Naval Facilities Engineering Systems Command

Seabees Celebrate Operation Deep Freeze

03/16/18 12:00 AM

By Leslie Yuenger, Naval Facilities Engineering Command Northwest Public Affairs Officer

SILVERDALE, Wash. (NNS) -- Naval Facilities Engineering Command (NAVFAC) Northwest celebrated the 76th anniversary of the Seabees, while hearing about great accomplishments on Antarctica, March 10.

"Hearing Capt. Ball speak about his deployments to the seventh continent and the challenges he faced from all fronts each day, was more than educational, it was inspiring", said Capt. Chris Kurgan, commanding officer of NAVFAC Northwest.

This year's guest speaker was retired Capt. Kevin Ball, Civil Engineer Corps, who served as the engineering officer for Naval Support Force Antarctica during the late 1970s. Ball was on-island for three separate deployments and learned how to keep this remote outpost functioning with its extreme weather conditions, including temperatures down to negative 74 F, and meet the needs of the International Science community.

The Navy's construction battalion, or Seabees, got their start in Antarctica prior to the International Geophysical Year, spanning 18 months from 1957 through 1958. The Navy was chosen to build and maintain several scientific research stations including, Wilkes Land, Mount Ellsworth, Byrd, Cape Hallett and expand Little America, which is the principle American base on Antarctica. A specialized Seabee battalion was formed at the Naval Construction Battalion Center in Davisville, Rhode Island, Task Force 43, to meet this mission labeled Operation Deep Freeze.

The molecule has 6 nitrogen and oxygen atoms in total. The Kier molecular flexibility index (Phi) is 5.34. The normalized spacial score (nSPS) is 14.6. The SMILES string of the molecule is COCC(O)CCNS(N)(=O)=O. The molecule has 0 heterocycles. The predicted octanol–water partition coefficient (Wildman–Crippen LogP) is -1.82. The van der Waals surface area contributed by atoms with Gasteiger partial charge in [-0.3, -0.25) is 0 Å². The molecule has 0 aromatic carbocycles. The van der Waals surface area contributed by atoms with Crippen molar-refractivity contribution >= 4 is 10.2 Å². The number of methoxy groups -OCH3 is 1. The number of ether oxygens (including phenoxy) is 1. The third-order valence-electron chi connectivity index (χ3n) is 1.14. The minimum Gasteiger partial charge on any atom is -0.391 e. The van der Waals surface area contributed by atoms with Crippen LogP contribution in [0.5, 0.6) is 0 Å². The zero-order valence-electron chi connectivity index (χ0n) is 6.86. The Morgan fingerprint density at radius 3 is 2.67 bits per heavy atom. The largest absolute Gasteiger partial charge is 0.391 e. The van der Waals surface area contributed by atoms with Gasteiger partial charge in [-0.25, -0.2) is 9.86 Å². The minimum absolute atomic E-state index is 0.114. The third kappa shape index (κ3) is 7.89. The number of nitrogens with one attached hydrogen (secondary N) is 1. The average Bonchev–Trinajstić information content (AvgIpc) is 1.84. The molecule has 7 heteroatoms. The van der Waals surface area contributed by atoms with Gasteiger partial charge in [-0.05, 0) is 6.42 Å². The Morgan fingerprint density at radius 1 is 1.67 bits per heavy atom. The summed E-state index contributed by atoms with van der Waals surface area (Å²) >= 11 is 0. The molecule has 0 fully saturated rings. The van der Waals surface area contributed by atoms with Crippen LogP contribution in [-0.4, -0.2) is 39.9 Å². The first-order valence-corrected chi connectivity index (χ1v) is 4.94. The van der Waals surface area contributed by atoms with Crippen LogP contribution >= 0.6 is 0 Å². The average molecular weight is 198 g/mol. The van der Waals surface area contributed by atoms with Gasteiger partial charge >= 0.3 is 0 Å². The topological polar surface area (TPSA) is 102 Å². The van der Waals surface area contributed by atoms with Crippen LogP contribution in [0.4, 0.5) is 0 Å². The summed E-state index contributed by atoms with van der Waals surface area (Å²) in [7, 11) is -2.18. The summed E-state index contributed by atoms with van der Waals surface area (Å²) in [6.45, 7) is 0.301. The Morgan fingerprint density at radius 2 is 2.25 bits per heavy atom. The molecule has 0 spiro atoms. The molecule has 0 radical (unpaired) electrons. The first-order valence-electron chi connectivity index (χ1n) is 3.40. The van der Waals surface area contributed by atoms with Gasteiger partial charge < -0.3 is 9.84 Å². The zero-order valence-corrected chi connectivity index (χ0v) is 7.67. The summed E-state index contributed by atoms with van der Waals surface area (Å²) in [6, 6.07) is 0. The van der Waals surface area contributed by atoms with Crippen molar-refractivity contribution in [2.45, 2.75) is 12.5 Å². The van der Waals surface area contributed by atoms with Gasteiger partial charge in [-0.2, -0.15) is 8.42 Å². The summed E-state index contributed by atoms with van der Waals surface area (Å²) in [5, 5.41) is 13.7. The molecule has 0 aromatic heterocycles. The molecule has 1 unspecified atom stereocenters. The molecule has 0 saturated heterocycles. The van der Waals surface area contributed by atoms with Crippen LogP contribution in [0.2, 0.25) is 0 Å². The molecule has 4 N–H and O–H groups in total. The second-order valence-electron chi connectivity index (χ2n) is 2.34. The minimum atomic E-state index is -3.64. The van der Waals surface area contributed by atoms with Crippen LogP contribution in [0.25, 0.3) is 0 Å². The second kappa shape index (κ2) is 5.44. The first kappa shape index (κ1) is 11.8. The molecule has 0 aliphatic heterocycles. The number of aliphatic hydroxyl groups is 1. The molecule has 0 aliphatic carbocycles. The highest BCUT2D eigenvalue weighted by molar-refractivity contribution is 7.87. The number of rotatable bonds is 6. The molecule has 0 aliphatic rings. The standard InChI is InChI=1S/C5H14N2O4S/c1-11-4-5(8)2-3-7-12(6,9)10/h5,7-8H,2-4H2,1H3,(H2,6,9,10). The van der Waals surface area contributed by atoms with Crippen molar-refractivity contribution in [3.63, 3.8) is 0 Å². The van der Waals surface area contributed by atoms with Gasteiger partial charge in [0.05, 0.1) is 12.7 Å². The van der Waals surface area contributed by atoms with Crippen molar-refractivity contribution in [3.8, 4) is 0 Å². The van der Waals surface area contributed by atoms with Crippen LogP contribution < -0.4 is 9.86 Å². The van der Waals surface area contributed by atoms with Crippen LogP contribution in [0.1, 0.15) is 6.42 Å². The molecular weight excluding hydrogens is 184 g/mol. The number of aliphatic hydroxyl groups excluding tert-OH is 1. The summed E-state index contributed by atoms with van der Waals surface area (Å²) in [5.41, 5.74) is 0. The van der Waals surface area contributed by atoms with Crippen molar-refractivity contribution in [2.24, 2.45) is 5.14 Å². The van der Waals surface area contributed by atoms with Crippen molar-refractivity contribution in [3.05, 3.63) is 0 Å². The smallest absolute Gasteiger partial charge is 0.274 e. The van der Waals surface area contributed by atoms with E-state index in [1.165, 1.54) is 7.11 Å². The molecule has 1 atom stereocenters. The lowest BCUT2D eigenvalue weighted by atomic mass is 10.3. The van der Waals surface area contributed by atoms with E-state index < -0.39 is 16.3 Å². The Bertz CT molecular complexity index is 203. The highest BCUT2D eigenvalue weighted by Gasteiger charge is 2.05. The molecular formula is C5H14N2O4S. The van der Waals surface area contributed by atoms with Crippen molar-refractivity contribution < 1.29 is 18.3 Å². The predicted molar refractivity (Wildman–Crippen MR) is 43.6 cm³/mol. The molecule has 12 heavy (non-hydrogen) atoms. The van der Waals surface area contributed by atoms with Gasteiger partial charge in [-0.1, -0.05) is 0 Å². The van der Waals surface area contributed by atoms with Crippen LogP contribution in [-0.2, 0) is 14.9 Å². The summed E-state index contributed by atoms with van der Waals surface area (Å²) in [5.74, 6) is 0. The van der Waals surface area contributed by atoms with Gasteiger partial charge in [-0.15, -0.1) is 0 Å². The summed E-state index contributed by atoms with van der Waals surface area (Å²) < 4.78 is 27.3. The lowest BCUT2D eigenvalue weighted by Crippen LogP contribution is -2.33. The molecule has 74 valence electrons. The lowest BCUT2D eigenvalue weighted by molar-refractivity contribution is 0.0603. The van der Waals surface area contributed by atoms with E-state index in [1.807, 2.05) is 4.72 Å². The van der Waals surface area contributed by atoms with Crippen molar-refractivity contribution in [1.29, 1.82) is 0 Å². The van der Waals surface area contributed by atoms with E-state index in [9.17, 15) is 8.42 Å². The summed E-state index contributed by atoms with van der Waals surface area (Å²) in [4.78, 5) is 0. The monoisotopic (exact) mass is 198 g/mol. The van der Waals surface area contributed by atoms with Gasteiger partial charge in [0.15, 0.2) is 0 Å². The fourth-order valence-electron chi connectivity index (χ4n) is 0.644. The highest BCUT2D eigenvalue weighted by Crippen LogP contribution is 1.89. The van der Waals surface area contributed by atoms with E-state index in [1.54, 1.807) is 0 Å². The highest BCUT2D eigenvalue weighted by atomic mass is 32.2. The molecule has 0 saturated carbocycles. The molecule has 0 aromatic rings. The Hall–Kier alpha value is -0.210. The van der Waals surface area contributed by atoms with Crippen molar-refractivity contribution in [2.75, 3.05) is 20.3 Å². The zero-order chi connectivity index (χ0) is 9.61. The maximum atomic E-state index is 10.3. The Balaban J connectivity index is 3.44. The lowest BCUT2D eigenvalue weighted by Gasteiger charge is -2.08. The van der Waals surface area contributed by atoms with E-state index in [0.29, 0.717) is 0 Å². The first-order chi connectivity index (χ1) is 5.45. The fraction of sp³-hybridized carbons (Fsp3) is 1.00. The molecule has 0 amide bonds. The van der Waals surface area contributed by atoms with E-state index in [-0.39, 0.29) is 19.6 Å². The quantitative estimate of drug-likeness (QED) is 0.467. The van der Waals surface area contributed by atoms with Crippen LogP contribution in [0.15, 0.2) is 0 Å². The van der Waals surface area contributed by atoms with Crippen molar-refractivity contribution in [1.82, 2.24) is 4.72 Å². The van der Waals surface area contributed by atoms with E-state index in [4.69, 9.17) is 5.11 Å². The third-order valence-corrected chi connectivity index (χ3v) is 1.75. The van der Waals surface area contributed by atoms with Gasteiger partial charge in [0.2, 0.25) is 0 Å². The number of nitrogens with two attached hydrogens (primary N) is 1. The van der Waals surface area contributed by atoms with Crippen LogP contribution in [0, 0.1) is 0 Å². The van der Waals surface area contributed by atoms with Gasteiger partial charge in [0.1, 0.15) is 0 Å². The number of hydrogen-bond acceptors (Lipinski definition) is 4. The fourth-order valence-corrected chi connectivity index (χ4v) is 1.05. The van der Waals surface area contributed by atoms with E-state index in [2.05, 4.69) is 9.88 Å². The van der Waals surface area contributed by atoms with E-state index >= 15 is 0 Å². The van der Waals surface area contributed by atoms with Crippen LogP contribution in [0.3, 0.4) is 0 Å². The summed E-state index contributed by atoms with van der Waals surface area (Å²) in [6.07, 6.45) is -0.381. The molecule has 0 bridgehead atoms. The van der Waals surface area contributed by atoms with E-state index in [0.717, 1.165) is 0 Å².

The Seabees purpose was to build and maintain science labs, barracks and dining halls, and provide water, power, fuel handling, storage, aircraft support, and a desalination plant on this remote site, in extreme weather. Once construction was complete, maintenance of power, water, sewage, waste disposal, inland station support, sea ports and air fields was a daily occurrence.

Materials and supplies were brought in by C-130 and the 10,000-foot runway, carved on the sea-ice, was laid out, cleared, marked and maintained, along with space for taxi and aircraft parking area. If you are familiar with sea-ice, you know that it breaks up every year with the summer season. Each year a new runway was required to be built.

"Not many folks know that the Seabees went to Antarctica and the work they accomplished in some of the toughest weather known to man, but Seabees "CAN DO", said Kurgan.


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